The patient remained anuric for another two weeks and was supported by hemodialysis. During this period he complained of severe headache and a CT scan of the brain excluded sagittal sinus thrombosis.

A renal biopsy was performed [Figure - 1] which showed focal tubular loss and mild interstitial fibrosis. The glomeruli were normal. Renal tissue staining with Prussian blue showed intense and extensive deposition of hemosiderin mainly at the proximal tubules. The picture was also of resolving acute tubular necrosis.

In normal circumstances many glycoproteins are attached to the RBCs surface, each with a different function. PNH cells have a deficiency in many of these glycoproteins. One of the first to be identified is decay accelerating factor (DAF), which when present in normal quantities, effectively prevents RBC hemolysis by preventing the amplification of the steps of the complement cascade [7] . Other reports suggest that PNH cells are unable to place or maintain such protein linked on the cell surface [8] .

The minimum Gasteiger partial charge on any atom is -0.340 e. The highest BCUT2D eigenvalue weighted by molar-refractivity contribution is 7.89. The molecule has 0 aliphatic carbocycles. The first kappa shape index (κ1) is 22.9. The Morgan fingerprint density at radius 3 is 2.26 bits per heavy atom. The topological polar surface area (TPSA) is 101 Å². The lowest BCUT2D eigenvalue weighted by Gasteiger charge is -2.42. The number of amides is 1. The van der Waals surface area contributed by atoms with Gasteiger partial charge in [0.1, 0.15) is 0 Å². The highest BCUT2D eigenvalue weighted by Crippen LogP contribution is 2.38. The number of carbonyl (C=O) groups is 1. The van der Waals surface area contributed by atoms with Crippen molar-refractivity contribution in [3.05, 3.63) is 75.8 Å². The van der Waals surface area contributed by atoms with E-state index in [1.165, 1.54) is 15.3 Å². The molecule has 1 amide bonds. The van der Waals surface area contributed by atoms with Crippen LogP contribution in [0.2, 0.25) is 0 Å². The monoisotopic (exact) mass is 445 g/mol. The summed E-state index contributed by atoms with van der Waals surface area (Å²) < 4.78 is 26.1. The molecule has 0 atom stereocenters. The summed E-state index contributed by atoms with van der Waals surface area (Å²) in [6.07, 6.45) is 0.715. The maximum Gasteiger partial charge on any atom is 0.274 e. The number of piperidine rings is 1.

After four weeks he started to pass increasing amounts of urine, his renal function gradually improved and became normal after six weeks.


   Discussion Top


PNH is a complex hematological disorder characterized by various presentations in different patients. The common presentations are hemolytic anemia, venous thrombosis and deficient hematopoiesis. All blood elements including RBCs, platelets and granulocytes can be affected which suggests that PNH is a stem cell disorder [1].

According to the quantity of the glycoproteins present on their surface, PNH cells are classified as Class I, II and III. The most sensitive cells to complement lysis are those more deficient in glycoproteins (Class III) [7] . Accordingly the severity of hemolysis depends on both the proportion of normal and abnormal cells, and the degree of abnormality on the cell membrane [8] .